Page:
Egon Schiele and Vincent Van Gogh to star in impressionist and modern art sale
London – Leading highlights by Egon Schiele and Vincent van Gogh are now on display at Christie’s New York until 17 May 2017 ahead of London’s Impressionist & Modern Art Evening Sale in June. Schiele’s Einzelne Häuser (Häuser mit Bergen) (1915, estimate: £20,000,000-30,000,000) was painted in the middle of the First World War and exemplifies the artist’s visionary understanding of landscape, which he used as an allegory of human emotion. Van Gogh’s Le Moissonneur (d’après Millet) (1889, estimate: £12,500,000-16,500,000), was painted in 1889, the same year that he left Arles and admitted himself into an asylum. The auction will take place on 27 June 2017 as part of 20th Century at Christie’s, a series of sales that take place from 17 to 30 June 2017. The works will tour to Hong Kong from 25 to 29 May 2017 and will be on view in London from 17 to 27 June 2017.
EGON SCHIELE: Schiele created landscapes filled with melancholy, charging the natural world with a deeper spiritual meaning. The autumnal setting of Einzelne Häuser (Häuser mit Bergen) can be seen as a metaphor for mortality; the crumbling facades of the townscape and surrounding trees used as an alternate physical expression of the elemental forces of growth, death and decay. As with almost all of Schiele’s townscapes, the buildings in Einzelne Häuser (Häuser mit Bergen) appear to represent his mother’s hometown, Krumau, a medieval Bohemian town on the Moldau River, known today as Český Krumlov on the Vltava in the Czech Republic. Schiele painted Einzelne Häuser (Häuser mit Bergen) on the reverse of a fragment of an older picture known as Monk I that dates from 1913. It is believed to have formed part of one of his largest attempted projects, Bekehrung (‘Conversion’), and is linked to the two monumental allegories that he produced the same year, of which only fragments, sketches and photographic evidence are now known.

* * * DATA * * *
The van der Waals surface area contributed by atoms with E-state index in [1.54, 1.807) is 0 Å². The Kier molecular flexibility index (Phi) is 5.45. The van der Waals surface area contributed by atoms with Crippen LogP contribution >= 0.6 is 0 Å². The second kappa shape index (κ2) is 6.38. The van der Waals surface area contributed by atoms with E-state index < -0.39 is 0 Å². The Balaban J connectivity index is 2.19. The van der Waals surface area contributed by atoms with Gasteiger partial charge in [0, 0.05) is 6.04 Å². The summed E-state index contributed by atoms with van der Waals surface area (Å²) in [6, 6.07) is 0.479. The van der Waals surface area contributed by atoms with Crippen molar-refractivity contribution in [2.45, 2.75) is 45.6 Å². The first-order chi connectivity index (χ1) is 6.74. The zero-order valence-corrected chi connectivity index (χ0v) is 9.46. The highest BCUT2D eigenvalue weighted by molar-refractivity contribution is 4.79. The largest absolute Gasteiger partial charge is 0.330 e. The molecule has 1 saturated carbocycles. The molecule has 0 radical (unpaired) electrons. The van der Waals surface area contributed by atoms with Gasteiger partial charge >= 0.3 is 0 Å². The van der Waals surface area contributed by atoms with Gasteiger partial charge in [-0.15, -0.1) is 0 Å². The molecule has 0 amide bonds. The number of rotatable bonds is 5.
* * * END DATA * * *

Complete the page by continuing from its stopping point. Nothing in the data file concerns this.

VINCENT VAN GOGH: Painted in September of 1889 Le Moissonneur (d’après Millet) is one of ten paintings that Van Gogh made after a series of drawings by Jean-François Millet entitled Les Travauxdes Champs (1852), seven of which now reside in the Van Gogh Museum, Amsterdam, with the other two in private hands. The work of Millet became a major focus for Van Gogh during this period, following the gift of a set of engravings of Millet’s Les Travaux des Champs by Jacques-Adrien Lavielle that was sent to Van Gogh from his brother Theo van Gogh the same year. Le Moissonneur (d’après Millet), employs the composition of Millet but is filled with Van Gogh’s own dramatic and intense use of colour. With his back to the viewer, bent over as he works the fields, the male figure is illuminated against the deep blue sky and golden yellow fields.